History Draft [1 January–21 June 1844]

  • Source Note
  • Historical Introduction
Page 62
image
16 June 1844 • Sunday
Sunday June 16th. I preached at the at 10 AM; <​before I closed my remarks it rained severely.​> The following synopsis was reported by , <​whom I had released <​transferred​> from the duties of​> Clerk of the “Maid of Iowa.”:— <​to my office.​>
Judge came <​to ​> and advised me to go before some Justice of the Peace of the , <​and have an examination of the charges specified in s <​(of ​> writ, and if acquitted is bound over it would allay all excitement, answer the law, and cut off all legal pretext for a Mob, and he would be bound to order them to keep the peace.​>
Some forty gentlemen from came down in a steamer to enquire into our difficulties; I met them at the at 2 P. M, and gave them the desired information.
, clerk of the City Council <​Recorder​>, read the Minutes of the Council, declaring the Nauvoo Expositor a nuisance. They expressed themselves satisfied. I the then went to the , and met some thousands of the brethren. I instructed them to keep cool, and prepare their arms for defence of the ; as it was reported that a mob was collecting in and other places. I exhorted them to be quiet and make no disturbance, and instructed the brethren to organize into <​the capacity of​> a public meeting, and send delegates to all the surrounding towns and villages to explain the cause of the disturbance, and show them that all was peace at , and that there was no cause for any mobs.
A Messenger arrived, stating that the clerk of the Court expected to be driven out of tomorrow, and the only way to prevent the shedding of blood was to get the in person to come down with his staff.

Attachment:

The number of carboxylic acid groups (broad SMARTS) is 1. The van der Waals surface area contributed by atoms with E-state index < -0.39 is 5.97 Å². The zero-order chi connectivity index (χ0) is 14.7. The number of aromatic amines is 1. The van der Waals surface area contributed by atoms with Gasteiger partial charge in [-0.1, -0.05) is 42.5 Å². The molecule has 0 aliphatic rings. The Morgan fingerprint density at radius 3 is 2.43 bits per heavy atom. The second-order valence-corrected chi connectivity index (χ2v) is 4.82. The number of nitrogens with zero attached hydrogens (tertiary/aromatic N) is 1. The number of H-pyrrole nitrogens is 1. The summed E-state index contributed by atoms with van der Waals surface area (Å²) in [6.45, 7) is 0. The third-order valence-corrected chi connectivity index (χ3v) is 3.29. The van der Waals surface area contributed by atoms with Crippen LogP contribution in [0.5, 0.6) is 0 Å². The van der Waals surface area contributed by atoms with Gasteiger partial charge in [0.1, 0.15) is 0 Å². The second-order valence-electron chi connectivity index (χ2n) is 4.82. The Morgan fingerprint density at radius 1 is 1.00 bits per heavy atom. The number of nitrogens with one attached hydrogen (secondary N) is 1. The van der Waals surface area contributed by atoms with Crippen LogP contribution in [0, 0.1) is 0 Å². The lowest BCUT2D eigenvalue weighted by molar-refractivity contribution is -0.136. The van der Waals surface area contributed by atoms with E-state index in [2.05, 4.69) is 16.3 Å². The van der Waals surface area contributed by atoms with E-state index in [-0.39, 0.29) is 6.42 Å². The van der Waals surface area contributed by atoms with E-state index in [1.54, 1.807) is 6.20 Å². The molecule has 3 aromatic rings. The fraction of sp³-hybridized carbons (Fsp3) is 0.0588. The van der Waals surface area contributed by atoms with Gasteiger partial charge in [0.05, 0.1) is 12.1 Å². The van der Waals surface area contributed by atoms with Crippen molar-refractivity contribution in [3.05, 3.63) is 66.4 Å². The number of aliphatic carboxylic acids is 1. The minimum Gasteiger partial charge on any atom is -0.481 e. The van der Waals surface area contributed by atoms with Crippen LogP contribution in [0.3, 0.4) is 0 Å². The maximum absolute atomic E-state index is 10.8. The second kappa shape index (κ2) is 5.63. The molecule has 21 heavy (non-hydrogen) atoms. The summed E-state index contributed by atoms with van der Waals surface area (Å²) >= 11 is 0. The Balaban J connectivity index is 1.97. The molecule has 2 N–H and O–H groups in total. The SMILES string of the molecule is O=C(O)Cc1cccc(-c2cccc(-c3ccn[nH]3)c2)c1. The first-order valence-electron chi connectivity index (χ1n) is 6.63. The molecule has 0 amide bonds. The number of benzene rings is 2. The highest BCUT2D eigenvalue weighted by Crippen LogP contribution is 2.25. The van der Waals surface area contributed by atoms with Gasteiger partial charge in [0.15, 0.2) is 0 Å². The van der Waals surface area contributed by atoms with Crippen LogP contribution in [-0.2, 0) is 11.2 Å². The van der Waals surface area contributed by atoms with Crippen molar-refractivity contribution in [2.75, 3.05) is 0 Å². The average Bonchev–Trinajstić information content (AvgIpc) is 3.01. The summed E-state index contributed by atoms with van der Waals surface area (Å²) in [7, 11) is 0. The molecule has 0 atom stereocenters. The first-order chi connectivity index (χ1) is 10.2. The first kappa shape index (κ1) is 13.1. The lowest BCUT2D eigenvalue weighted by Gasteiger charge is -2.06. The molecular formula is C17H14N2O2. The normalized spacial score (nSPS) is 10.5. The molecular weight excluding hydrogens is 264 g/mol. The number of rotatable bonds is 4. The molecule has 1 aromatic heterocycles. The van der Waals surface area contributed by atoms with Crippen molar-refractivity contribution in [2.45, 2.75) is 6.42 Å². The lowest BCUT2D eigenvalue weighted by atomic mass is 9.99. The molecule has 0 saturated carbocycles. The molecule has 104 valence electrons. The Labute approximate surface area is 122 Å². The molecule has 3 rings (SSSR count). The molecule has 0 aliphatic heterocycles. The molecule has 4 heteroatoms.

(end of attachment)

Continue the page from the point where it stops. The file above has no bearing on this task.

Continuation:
I wrote to stating the facts as follows:— “His Excellency (see file) Smith”
and <​I​> enclosed <​a copy of​> the following affidavit:— “State of (see file) of .”
Bror. Butler from came in and made affidavit <​Insert when found​> before the Recorder that 1500 Missourians were to cross the to the next morning on their way to .
I received a letter from and answered it:— “President (see file) 1844.” <​and answered​>
“Head Quarters (see file) .” [p. 62]
16 June 1844 • Sunday
Sunday June 16th. I preached at the at 10 AM; before I closed my remarks it rained severely. The following synopsis was reported by , whom I had transferred from the duties of Clerk of the “Maid of Iowa.”:— to my office.
Judge came to and advised me to go before some Justice of the Peace of the , and have an examination of the charges specified in s (of writ, and if acquitted is bound over it would allay all excitement, answer the law, and cut off all legal pretext for a Mob, and he would be bound to order them to keep the peace.
Some forty gentlemen from came down in a steamer to enquire into our difficulties; I met them at the at 2 P. M, and gave them the desired information.
, the City Recorder, read the Minutes of the Council, declaring the Nauvoo Expositor a nuisance. They expressed themselves satisfied. I then went to the , and met some thousands of the brethren. I instructed them to keep cool, and prepare their arms for defence of the ; as it was reported that a mob was collecting in and other places. I exhorted them to be quiet and make no disturbance, and instructed the brethren to organize into the capacity of a public meeting, and send delegates to all the surrounding towns and villages to explain the cause of the disturbance, and show them that all was peace at , and that there was no cause for any mobs.
A Messenger arrived, stating that the clerk of the — Court expected to be driven out of tomorrow, and the only way to prevent the shedding of blood was to get the in person to come down with his staff.
I wrote to stating the facts as follows:— “His Excellency (see file) Smith”
I enclosed a copy of the following affidavit:— “State of (see file) of .”
Bror. Butler from came in and made affidavit Insert when found before the Recorder that 1500 Missourians were to cross the to the next morning on their way to .
I received a letter from “President (see file) 1844.” and answered
“Head Quarters (see file) .” [p. 62]
Page 62